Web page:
On June 20, 2011, former Vice President Al Gore delivered the keynote address at the "Games for Change" (G4C) festival at New York University. Games for Change
, a non-profit dedicated to supporting games that have a positive social impact, hosted the two-day festival which was streamed live and can be seen here
Mr. Gore called games "the new normal" and harped upon the great potential that they have to help educate our citizens about important issues. He then called on attendees to help him create a game to share the message of his documentary, "An Inconvenient Truth."
Many of the games mentioned in the conference had environmental themes. A Facebook game called Ecotopia
correlates actions in the game to those in the real world. For example, a tree planted in the game results in a tree being planted in real life.
Silvia Lovato, head of "PBS Kids Go! Interactive," discussed a PBS game called "Milltown" which teaches kids about early 20th century industrialization. They explained that games offered a unique opportunity to reach out to a younger demographic.
The winning game from nearly 5,000 entries in the festival's competition was an iPhone app called "Commons
," which encourages teams to report aspects of public spaces in New York City that they would like to see fixed as well as places that they enjoy. Other players vote and give feedback on their suggestions which earns them points. As you advance in the game, you unlock different parts of the city to explore.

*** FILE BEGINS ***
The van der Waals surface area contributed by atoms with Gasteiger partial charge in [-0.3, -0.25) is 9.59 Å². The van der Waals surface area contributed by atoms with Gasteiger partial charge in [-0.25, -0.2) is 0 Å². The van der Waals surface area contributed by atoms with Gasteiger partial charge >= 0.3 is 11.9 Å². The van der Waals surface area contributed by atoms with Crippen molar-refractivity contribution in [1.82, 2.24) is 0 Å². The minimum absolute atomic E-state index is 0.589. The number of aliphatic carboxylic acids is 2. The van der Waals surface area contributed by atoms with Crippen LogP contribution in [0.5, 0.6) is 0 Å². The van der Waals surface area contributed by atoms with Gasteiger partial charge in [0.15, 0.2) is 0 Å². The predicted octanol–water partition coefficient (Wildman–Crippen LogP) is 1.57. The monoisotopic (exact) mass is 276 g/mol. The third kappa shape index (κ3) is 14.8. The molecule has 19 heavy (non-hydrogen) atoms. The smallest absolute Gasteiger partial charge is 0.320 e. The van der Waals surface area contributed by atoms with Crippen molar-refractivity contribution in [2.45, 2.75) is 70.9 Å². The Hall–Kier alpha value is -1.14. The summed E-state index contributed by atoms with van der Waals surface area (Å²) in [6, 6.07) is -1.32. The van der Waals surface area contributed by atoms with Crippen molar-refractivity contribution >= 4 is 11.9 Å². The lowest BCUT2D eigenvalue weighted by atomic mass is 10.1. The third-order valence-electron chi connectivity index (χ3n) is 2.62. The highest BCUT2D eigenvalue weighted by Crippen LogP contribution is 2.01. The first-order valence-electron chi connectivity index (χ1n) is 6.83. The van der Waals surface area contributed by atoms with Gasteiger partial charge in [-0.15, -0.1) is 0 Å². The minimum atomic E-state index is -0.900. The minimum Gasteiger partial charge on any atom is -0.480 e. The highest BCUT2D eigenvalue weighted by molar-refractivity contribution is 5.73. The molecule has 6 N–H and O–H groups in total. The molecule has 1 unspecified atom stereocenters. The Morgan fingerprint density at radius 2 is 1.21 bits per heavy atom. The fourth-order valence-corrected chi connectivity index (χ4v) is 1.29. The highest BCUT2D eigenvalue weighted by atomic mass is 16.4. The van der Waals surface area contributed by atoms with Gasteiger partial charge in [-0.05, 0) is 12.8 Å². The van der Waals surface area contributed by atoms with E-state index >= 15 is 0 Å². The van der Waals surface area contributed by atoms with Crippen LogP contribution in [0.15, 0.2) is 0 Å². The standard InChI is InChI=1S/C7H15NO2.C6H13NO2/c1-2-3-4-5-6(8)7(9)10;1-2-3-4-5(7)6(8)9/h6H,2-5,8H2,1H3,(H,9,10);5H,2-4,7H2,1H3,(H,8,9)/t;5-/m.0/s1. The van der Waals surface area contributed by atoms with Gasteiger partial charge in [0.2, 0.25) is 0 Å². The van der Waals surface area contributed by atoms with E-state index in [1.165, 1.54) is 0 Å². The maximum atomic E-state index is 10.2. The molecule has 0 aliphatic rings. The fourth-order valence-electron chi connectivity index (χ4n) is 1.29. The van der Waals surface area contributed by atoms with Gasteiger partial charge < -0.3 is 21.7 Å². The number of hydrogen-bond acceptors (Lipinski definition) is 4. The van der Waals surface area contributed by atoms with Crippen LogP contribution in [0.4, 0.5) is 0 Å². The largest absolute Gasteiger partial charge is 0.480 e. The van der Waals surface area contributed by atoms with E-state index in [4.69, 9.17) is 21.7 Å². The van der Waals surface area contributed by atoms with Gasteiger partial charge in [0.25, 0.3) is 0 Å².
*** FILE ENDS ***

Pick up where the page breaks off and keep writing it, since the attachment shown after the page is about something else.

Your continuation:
"Gamification" is the term that was used often in the conference to describe the growing demand for educating through games. While educational games such as MathBlaster and companies such as The Learning Company
were quite popular in my childhood during the '90s, the momentum for a wide variety of games with social impact appears to be accelerating among young developers and spurred on by 21st century improvements in technology and a changing culture regarding social responsibility.
Gary White, co-founder of Water.org said, "Your life should be about finding the intersection of the world's greatest need and your greatest passion," and that's exactly what participants in Game for Change have done.